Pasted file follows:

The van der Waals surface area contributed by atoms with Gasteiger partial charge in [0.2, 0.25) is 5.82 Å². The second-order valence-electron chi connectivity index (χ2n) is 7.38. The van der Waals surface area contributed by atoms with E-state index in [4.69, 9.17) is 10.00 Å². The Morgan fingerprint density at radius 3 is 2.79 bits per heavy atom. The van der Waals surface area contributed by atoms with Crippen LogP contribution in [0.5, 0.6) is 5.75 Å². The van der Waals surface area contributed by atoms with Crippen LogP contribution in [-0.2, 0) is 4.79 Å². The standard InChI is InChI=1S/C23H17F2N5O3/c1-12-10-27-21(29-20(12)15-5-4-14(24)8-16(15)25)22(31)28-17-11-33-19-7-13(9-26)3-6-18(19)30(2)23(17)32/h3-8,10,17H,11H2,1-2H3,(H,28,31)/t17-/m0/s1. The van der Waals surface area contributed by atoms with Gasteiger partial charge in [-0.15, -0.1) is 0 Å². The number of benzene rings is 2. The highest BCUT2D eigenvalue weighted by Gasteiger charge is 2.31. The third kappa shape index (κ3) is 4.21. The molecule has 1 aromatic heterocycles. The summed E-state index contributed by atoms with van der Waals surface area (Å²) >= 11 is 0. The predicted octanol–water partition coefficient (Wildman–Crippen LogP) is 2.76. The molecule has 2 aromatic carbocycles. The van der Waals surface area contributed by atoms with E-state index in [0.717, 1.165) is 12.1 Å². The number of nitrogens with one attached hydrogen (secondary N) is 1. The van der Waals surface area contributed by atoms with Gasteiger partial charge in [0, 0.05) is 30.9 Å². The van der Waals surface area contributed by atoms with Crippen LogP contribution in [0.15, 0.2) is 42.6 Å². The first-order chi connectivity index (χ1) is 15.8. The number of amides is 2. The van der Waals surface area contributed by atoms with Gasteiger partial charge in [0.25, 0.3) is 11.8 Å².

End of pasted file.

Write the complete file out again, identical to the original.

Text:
The van der Waals surface area contributed by atoms with Gasteiger partial charge in [0.2, 0.25) is 5.82 Å². The second-order valence-electron chi connectivity index (χ2n) is 7.38. The van der Waals surface area contributed by atoms with E-state index in [4.69, 9.17) is 10.00 Å². The Morgan fingerprint density at radius 3 is 2.79 bits per heavy atom. The van der Waals surface area contributed by atoms with Crippen LogP contribution in [0.5, 0.6) is 5.75 Å². The van der Waals surface area contributed by atoms with Crippen LogP contribution in [-0.2, 0) is 4.79 Å². The standard InChI is InChI=1S/C23H17F2N5O3/c1-12-10-27-21(29-20(12)15-5-4-14(24)8-16(15)25)22(31)28-17-11-33-19-7-13(9-26)3-6-18(19)30(2)23(17)32/h3-8,10,17H,11H2,1-2H3,(H,28,31)/t17-/m0/s1. The van der Waals surface area contributed by atoms with Gasteiger partial charge in [-0.15, -0.1) is 0 Å². The number of benzene rings is 2. The highest BCUT2D eigenvalue weighted by Gasteiger charge is 2.31. The third kappa shape index (κ3) is 4.21. The molecule has 1 aromatic heterocycles. The summed E-state index contributed by atoms with van der Waals surface area (Å²) >= 11 is 0. The predicted octanol–water partition coefficient (Wildman–Crippen LogP) is 2.76. The molecule has 2 aromatic carbocycles. The van der Waals surface area contributed by atoms with E-state index in [0.717, 1.165) is 12.1 Å². The number of nitrogens with one attached hydrogen (secondary N) is 1. The van der Waals surface area contributed by atoms with Gasteiger partial charge in [0, 0.05) is 30.9 Å². The van der Waals surface area contributed by atoms with Crippen LogP contribution in [0.15, 0.2) is 42.6 Å². The first-order chi connectivity index (χ1) is 15.8. The number of amides is 2. The van der Waals surface area contributed by atoms with Gasteiger partial charge in [0.25, 0.3) is 11.8 Å².